Radiatu H.S. Kahnplaye, Natural Resource Women Platform (NRWP), Liberia
"If it took 30 years of climate talks for developed countries to agree to provide finance to help rescue and rebuild poorer countries stricken by climate-related disasters, known as “Loss and Damage”, I hope it will not take many more years to translate this agreement into practical actions to put human rights before business profits as well ensure that there is equal and fair share for all, especially women who face the worse heat of the climate crises. Whether or not Paris permits liability for loss and damage, it is clear that there are so many issues of liabilities when it comes to loss and damage. We will continue to consider in depth these liability issues as a basis to secure true climate justice."
Christine Kandie, Endorois Indigenous Women Empowerment Network (EIWEN), Kenya
"It was my first time to COP and I am happy to have participated in this exceptional opportunity for myself and my community. Together with other ESCR-NET members, we campaigned for loss and damage contributing to civil society and movement efforts to successfully secure a loss and damage fund. I am proud to have participated in a side event on disability and climate change, bringing in diverse conversations from people with disabilities who are most ignored in climate change conversations while we bear most the brunt of climate impacts. Disability justice must be central to climate action. We at EIWEN will continue our good work to take forward climate justice and human rights."
Kavita Naidu, International Human Rights Lawyer
"The credit for finally getting an agreement to establish a Loss & Damage fund belongs to the unyielding lobbying of activists in the sterile halls of COPs for decades. But an agreement is far removed from those who are already at risk of losing their lives and suffering permanent and irreversible damage as seen increasingly across the Global South. Leaders of developed countries reluctantly concede because pressure is mounting to act. The question is when will these agreements translate to honest implementation such as phasing out fossil fuels? Protecting human rights? Paying up fair shares? Agreements do not mean a thing for people who are losing everything."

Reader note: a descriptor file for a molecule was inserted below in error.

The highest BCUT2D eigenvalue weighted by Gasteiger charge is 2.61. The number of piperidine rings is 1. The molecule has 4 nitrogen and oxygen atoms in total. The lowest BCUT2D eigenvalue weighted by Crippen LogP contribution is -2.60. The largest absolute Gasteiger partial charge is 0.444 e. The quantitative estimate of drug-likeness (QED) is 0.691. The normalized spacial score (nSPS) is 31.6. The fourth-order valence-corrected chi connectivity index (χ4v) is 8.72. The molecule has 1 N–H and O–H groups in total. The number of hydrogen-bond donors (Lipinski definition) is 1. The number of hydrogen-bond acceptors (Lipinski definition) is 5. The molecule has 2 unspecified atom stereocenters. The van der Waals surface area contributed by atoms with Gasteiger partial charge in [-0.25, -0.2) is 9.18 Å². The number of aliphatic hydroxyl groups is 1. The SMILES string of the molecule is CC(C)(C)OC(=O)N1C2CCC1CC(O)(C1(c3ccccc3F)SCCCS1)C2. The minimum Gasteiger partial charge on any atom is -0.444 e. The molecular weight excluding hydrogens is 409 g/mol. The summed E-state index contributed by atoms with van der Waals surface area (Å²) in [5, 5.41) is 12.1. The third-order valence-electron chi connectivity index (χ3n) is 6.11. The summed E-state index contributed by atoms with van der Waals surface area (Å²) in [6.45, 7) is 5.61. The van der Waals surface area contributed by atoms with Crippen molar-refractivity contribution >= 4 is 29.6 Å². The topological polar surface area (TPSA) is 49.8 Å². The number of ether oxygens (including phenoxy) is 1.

Francisco Rocael, Consejo de Pueblos Wuxhtaj, Guatemala
"Undoubtedly, the COP 27 Agreements, including on the loss and damage fund are not enough to achieve climate justice, however, represent a significant advance that will need to be insisted upon and monitored for its compliance and implementation, above all, to guarantee that financing reaches those who are on the front lines , under democratic procedures and without conditions and that the voice of women and indigenous peoples be taken into account. We leave for the record that climate justice and the reduction of global warming will only be possible with a change in paradigm and life model, where distribution takes precedence over wealth accumulation, where human rights are more important than investment, where austerity comes before unlimited consumption, when the collective rights of indigenous peoples and the rights of mother earth are respected."
Hala Murad, Dibeen Association for Environmental Development, Jordan